Skim is hardly the average coming of age story. Set in Toronto in the early 1990s, Skim is a character study of 16-year-old Kimberly Keiko Cameron (a.k.a. Skim).
The debut graphic novel for young adults, by cousins Mariko and Jillian Tamaki, is also an accurate portrayal of the irony and hypocrisy that often characterizes adolescence.
An aspiring Wiccan, Goth and visual artist, Skim is thoughtful and articulate, though the other students at her all-female private school would never know it. She spends her school days observing the popular crowd from afar, and then filling her journal with words and sketches that express her loneliness and isolation.
Struggling with her sexual identity, Skim sparks a close relationship with Ms. Archer, her freckle-faced teacher. It is during stolen moments with Ms. Archer that Skim is able to open herself up in a way that she cannot, even with her best friend, Lisa. When Ms. Archer mysteriously leaves the school, Skim is forced to digest her heartache alone, as she hangs on to the memory of the one kiss they shared.
Mariko Tamaki's narrative is witty, honest and at times heartbreaking. She seamlessly weaves together difficult issues including love, sexuality, friendship (or the lack of friendship), and suicide. She draws on her own experiences as a high school student to create dialogue that will seem strangely familiar to readers: "My stomach feels like it's popping, like an ice cube in a warm Pepsi" and "All day today I was rubber. My eyes felt like bathtub plugs" are just two expressive examples.
Tamaki subtly explores the delicacy of being sixteen, stressing how the slightest act of diversity can be social suicide. When a classmate's ex-boyfriend kills himself, rumours begin to spread that his suicide was fueled by his love for a male volleyball player. Still, the students at Skim's high school begin mourning en masse, romanticizing his failed relationship with Katie, who is both popular and beautiful. They plaster the walls with his picture and start a club to reach out to those who might be suicidal.
In contrast to her superficial peers who appear to act sad, rather than feel sad in the aftermath of the tragedy, Skim maintains that she couldn't care less about the ex-boyfriend's death, despite the possibility that they were both dealing with similar issues of sexual identity.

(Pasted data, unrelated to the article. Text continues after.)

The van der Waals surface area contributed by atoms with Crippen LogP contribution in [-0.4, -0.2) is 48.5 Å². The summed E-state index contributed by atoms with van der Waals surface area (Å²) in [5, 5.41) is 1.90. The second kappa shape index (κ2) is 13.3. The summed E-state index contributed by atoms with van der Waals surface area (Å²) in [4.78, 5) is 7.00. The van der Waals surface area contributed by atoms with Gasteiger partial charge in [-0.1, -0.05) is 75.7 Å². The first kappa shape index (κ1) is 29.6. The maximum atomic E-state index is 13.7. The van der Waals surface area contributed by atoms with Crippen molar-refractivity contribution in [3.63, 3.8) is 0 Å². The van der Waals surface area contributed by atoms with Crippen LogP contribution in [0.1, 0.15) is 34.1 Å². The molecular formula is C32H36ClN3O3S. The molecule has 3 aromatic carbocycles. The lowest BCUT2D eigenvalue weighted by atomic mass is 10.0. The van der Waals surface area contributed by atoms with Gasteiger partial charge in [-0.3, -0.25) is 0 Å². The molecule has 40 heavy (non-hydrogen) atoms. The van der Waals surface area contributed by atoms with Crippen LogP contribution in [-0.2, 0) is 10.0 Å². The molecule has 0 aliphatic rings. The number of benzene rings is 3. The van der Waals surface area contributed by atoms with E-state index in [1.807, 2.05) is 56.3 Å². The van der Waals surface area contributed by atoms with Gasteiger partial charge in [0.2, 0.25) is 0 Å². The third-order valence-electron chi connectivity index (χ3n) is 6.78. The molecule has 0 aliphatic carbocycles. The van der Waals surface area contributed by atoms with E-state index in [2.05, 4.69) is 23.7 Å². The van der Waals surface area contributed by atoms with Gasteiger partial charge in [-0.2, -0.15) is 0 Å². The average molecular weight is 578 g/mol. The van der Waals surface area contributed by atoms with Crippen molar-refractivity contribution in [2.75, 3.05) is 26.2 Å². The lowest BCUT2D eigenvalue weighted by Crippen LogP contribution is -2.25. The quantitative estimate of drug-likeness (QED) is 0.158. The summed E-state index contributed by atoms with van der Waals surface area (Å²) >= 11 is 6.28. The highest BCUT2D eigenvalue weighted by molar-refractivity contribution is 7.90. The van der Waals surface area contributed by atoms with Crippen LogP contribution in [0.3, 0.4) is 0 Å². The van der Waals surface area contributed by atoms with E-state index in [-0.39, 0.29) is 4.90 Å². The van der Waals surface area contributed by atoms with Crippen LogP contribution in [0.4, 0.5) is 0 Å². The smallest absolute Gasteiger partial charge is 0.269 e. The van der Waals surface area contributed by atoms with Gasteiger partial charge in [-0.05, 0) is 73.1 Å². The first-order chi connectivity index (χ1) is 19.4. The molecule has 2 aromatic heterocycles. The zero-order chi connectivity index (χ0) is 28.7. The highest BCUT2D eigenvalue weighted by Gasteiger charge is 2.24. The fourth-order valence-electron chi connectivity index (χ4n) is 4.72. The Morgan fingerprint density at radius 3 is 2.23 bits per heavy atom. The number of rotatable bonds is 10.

Jillian Tamaki's drawings cleverly capture Skim's internal strife. A budding graphic artist whose work has been featured in magazines such as The New Yorker, Maclean's and The Walrus, Tamaki pays careful attention to detail, especially through Skim's facial expressions. With puckered lips and heavy eyes, Skim's insecurities are revealed through the characters' body language: while the tall, slender popular girls hold their heads high with a look of authority, Skim is often drawn staring at the ground as she shuffles through life.
Tamaki also has an obvious talent for drawing nature, whether her subject is a moonlit park or a cluster of trees that seem to be bending in the wind.
Though graphic novels for young women have been a largely unexplored medium, more and more titles are appearing on shelves. In 2007, DC Comics introduced Minx, a line of graphic novels aimed at female teens. What sets Skim apart from other graphic novels on the market is that it is both written and illustrated by women. A far cry from the scantily-clad heroines that often grace the pages of comic books, Mariko and Jillian Tamaki pay homage to the individuality and intelligence of Skim.
Skim is a wonderful example of the potential of graphic novels to be both gripping and heartbreaking, proving their ability to act as social commentary on issues such as race, gender and sexuality amidst the callous backdrop of high school. This first collaboration proves that Mariko and Jillian Tamaki undoubtedly have the potential to mould the future of graphic novels, providing young women with thought-provoking and visually pleasing fiction.Jessica Rose
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